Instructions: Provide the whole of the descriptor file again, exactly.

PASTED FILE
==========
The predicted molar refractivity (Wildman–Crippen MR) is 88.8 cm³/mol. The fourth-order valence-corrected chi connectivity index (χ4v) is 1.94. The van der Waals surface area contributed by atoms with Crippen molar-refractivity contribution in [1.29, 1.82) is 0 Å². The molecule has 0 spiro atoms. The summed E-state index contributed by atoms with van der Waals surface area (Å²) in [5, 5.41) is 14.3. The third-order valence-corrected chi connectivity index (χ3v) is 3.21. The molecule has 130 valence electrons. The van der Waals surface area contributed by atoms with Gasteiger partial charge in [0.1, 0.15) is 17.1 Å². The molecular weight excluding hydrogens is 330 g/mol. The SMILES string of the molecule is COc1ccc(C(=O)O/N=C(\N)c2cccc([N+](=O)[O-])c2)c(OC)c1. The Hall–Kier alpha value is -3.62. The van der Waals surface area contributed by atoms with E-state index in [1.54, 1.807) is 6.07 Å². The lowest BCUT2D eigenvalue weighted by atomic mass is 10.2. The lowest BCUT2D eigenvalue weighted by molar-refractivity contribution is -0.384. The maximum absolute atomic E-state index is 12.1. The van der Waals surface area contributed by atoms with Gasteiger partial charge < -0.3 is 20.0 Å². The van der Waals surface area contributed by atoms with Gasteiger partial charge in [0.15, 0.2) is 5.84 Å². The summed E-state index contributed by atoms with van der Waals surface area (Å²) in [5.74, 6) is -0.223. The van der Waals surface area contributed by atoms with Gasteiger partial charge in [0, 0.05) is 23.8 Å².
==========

The predicted molar refractivity (Wildman–Crippen MR) is 88.8 cm³/mol. The fourth-order valence-corrected chi connectivity index (χ4v) is 1.94. The van der Waals surface area contributed by atoms with Crippen molar-refractivity contribution in [1.29, 1.82) is 0 Å². The molecule has 0 spiro atoms. The summed E-state index contributed by atoms with van der Waals surface area (Å²) in [5, 5.41) is 14.3. The third-order valence-corrected chi connectivity index (χ3v) is 3.21. The molecule has 130 valence electrons. The van der Waals surface area contributed by atoms with Gasteiger partial charge in [0.1, 0.15) is 17.1 Å². The molecular weight excluding hydrogens is 330 g/mol. The SMILES string of the molecule is COc1ccc(C(=O)O/N=C(\N)c2cccc([N+](=O)[O-])c2)c(OC)c1. The Hall–Kier alpha value is -3.62. The van der Waals surface area contributed by atoms with E-state index in [1.54, 1.807) is 6.07 Å². The lowest BCUT2D eigenvalue weighted by atomic mass is 10.2. The lowest BCUT2D eigenvalue weighted by molar-refractivity contribution is -0.384. The maximum absolute atomic E-state index is 12.1. The van der Waals surface area contributed by atoms with Gasteiger partial charge < -0.3 is 20.0 Å². The van der Waals surface area contributed by atoms with Gasteiger partial charge in [0.15, 0.2) is 5.84 Å². The summed E-state index contributed by atoms with van der Waals surface area (Å²) in [5.74, 6) is -0.223. The van der Waals surface area contributed by atoms with Gasteiger partial charge in [0, 0.05) is 23.8 Å².